Uber to allow tips for drivers, kicking off '180 days of change'
For the first time, Uber will allow passengers in the U.S. to tip their drivers through the ride-sharing company’s app.
The move kicks off a new initiative at Uber to reshape the company, which has come under scrutiny over allegations of harassment throughout its corporate ranks.
Uber on Tuesday announced multiple new options designed to benefit its drivers. Beyond the addition of tips, Uber has added a feature that charges riders by the minute if their Uber car has to wait more than two minutes. Uber also said customers will now have two minutes, rather than five minutes, to cancel a ride before they are charged a $5 cancellation fee.
“Cuts to driver pay across the ride-hail industry have made tipping income more important than ever,” Jim Conigliaro Jr., founder of the Independent Drivers Guild, said in an emailed statement.
Uber won't take any part of the tips given drivers. The San Francisco company will continue to collect a portion of ride-cancellation fees, as well as the new waiting-time charges.
The tipping option, long available in the app of Uber rival Lyft, will be available beginning Tuesday in three cities — Seattle, Houston and Minneapolis. Uber plans to make it a staple in its app in all U.S. cities by the end of July. The other features will roll out in August.
The attempt to smooth over its sometimes testy relationship with drivers is part of a broader effort to reverse the damage done to Uber's reputation by revelations of sexual harassment in its offices, allegations of trade secrets theft and an investigation into its efforts to mislead government regulators.
The expanded earnings opportunities are the first step in what Uber is billing as "180 days of change" for its U.S. drivers. Holt declined to describe what is planned during the rest of the campaign.
While building the world's biggest ride-hailing service over the past eight years, Uber also developed a reputation for cutthroat tactics that have occasionally outraged government regulators, its drivers, its riders and even its own employees.
The company's hard-charging style also has caused legal headaches. The U.S. Justice Department is investigating Uber's past usage of phony software designed to thwart regulators trying to curb the growth of its service. Uber also is fighting allegations that it's relying on a key piece of technology stolen from Google spin-off Waymo to build a fleet of self-driving cars.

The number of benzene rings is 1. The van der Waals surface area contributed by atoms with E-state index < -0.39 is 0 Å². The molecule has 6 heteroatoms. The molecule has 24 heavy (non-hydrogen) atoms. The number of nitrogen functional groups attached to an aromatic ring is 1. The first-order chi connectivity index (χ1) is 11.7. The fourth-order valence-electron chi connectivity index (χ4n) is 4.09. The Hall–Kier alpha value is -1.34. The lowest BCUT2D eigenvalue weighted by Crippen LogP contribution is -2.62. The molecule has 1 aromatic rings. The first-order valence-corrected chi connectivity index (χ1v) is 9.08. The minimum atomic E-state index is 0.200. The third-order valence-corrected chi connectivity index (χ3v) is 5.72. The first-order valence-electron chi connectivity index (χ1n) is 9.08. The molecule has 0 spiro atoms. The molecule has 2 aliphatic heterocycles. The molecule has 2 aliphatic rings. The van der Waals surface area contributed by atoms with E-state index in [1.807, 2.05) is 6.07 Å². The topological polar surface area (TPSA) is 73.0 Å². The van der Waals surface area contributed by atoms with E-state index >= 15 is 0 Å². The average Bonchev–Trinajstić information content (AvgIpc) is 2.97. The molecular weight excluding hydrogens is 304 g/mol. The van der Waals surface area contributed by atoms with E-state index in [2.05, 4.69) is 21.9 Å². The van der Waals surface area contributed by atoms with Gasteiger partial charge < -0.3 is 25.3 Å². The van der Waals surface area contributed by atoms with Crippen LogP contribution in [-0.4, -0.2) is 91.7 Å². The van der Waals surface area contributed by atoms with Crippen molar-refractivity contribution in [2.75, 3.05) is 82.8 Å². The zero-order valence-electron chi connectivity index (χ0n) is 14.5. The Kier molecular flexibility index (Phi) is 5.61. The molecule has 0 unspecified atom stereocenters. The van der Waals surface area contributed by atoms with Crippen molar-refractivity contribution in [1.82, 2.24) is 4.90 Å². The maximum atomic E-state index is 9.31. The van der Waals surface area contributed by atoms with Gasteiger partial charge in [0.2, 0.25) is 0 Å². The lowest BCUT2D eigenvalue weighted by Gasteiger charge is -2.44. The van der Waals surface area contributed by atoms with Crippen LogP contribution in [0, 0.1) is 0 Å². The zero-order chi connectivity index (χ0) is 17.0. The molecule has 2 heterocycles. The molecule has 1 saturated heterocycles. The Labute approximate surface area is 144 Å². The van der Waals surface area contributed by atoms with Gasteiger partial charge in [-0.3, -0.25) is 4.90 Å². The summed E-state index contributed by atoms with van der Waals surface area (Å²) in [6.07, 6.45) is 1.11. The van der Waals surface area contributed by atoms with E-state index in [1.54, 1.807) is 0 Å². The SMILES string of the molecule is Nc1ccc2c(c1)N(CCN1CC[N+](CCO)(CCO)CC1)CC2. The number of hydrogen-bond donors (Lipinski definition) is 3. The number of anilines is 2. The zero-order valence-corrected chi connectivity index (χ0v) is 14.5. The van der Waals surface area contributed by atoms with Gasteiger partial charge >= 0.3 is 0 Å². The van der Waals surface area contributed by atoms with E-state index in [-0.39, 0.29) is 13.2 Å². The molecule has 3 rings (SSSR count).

Drivers aren't the only people Uber is trying to treat better. After an internal investigation uncovered multiple instances of sexual harassment, bullying and other boorish behavior within the company, Uber fired more than 20 employees and pledged to create a more harmonious culture for its employees.
A more extensive report compiled by the law firm of former U.S. Attorney General Eric Holder chastised the company's leadership and recommended a long list of changes that Uber's board adopted. When it released the Holder report, Uber also said Kalanick was taking an indefinite leave of absence amid criticism of his free-wheeling management style and following the death of his mother in a boating accident.
As part of its penance, Uber emailed a letter to riders in New York city last week apologizing for its missteps.
"As a company, we have faced some hard truths," Uber wrote. "In expanding so quickly, we failed to prioritize the people that helped get us here. Ultimately, the measure of our success is the satisfaction of our riders, drivers, and employees — and we realize that we have fallen short."
Kalanick exemplified Uber's sometimes uneasy relationship with its drivers earlier this year when he got into an argument with a driver unhappy with his pay. The encounter was captured in a video posted online.
Uber also has wrangled with drivers in the courts over its insistence on classifying them as contractors instead of employees to avoid paying them benefits and overtime. The company so far has prevailed in that battle.
Holt said the company talked to thousands of drivers while listening to plenty of complaints before making the moves to boost drivers' incomes. Uber also is trying to make it easier for drivers to transfer their earnings into personal accounts more quickly. It's also allowing more drivers to designate the routes that they want to travel to keep them closer to a preferred destination.
Uber has business reasons to improve its image. The widespread publicity about the company's bad behavior threatens to turn off drivers and riders alike, giving them incentive to switch over to Lyft instead.
A backlash like that could deepen Uber's losses, which totaled $2.8 billion last year alone, threatening to make the company less valuable to investors. Uber was valued at nearly $70 billion the last time it raised money.
The Associated Press contributed to this report.